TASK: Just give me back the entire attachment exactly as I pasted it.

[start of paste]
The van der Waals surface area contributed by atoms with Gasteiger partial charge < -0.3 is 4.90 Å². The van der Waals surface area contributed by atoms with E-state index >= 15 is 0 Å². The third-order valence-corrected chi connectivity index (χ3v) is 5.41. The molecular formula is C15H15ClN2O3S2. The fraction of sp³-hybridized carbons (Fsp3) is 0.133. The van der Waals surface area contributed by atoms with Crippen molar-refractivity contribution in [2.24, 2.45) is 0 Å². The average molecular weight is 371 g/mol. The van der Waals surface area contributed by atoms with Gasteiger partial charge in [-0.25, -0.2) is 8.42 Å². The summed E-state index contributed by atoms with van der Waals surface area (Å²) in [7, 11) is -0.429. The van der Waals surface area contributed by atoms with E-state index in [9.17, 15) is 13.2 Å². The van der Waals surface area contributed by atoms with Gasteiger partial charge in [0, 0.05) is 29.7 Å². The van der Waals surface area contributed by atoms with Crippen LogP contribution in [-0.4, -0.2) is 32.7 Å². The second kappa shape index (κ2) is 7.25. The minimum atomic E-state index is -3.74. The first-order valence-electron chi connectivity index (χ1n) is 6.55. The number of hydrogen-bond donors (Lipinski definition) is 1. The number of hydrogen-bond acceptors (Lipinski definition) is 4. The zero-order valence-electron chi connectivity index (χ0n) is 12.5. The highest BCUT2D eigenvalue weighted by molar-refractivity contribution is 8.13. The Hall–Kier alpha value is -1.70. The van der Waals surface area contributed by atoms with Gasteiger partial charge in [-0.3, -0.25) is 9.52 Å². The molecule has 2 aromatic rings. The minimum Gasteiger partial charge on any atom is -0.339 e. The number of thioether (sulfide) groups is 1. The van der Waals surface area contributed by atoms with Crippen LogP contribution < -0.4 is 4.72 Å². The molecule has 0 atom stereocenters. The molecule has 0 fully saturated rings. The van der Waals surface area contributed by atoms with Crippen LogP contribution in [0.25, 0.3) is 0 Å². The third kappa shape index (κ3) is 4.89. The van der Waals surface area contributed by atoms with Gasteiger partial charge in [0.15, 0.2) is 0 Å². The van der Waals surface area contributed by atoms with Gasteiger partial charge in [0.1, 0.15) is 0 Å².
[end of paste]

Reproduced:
The van der Waals surface area contributed by atoms with Gasteiger partial charge < -0.3 is 4.90 Å². The van der Waals surface area contributed by atoms with E-state index >= 15 is 0 Å². The third-order valence-corrected chi connectivity index (χ3v) is 5.41. The molecular formula is C15H15ClN2O3S2. The fraction of sp³-hybridized carbons (Fsp3) is 0.133. The van der Waals surface area contributed by atoms with Crippen molar-refractivity contribution in [2.24, 2.45) is 0 Å². The average molecular weight is 371 g/mol. The van der Waals surface area contributed by atoms with Gasteiger partial charge in [-0.25, -0.2) is 8.42 Å². The summed E-state index contributed by atoms with van der Waals surface area (Å²) in [7, 11) is -0.429. The van der Waals surface area contributed by atoms with E-state index in [9.17, 15) is 13.2 Å². The van der Waals surface area contributed by atoms with Gasteiger partial charge in [0, 0.05) is 29.7 Å². The van der Waals surface area contributed by atoms with Crippen LogP contribution in [-0.4, -0.2) is 32.7 Å². The second kappa shape index (κ2) is 7.25. The minimum atomic E-state index is -3.74. The first-order valence-electron chi connectivity index (χ1n) is 6.55. The number of hydrogen-bond donors (Lipinski definition) is 1. The number of hydrogen-bond acceptors (Lipinski definition) is 4. The zero-order valence-electron chi connectivity index (χ0n) is 12.5. The highest BCUT2D eigenvalue weighted by molar-refractivity contribution is 8.13. The Hall–Kier alpha value is -1.70. The van der Waals surface area contributed by atoms with Gasteiger partial charge in [-0.3, -0.25) is 9.52 Å². The molecule has 2 aromatic rings. The minimum Gasteiger partial charge on any atom is -0.339 e. The number of thioether (sulfide) groups is 1. The van der Waals surface area contributed by atoms with Crippen LogP contribution < -0.4 is 4.72 Å². The molecule has 0 atom stereocenters. The molecule has 0 fully saturated rings. The van der Waals surface area contributed by atoms with Crippen LogP contribution in [0.25, 0.3) is 0 Å². The third kappa shape index (κ3) is 4.89. The van der Waals surface area contributed by atoms with Gasteiger partial charge in [0.15, 0.2) is 0 Å². The van der Waals surface area contributed by atoms with Gasteiger partial charge in [0.1, 0.15) is 0 Å².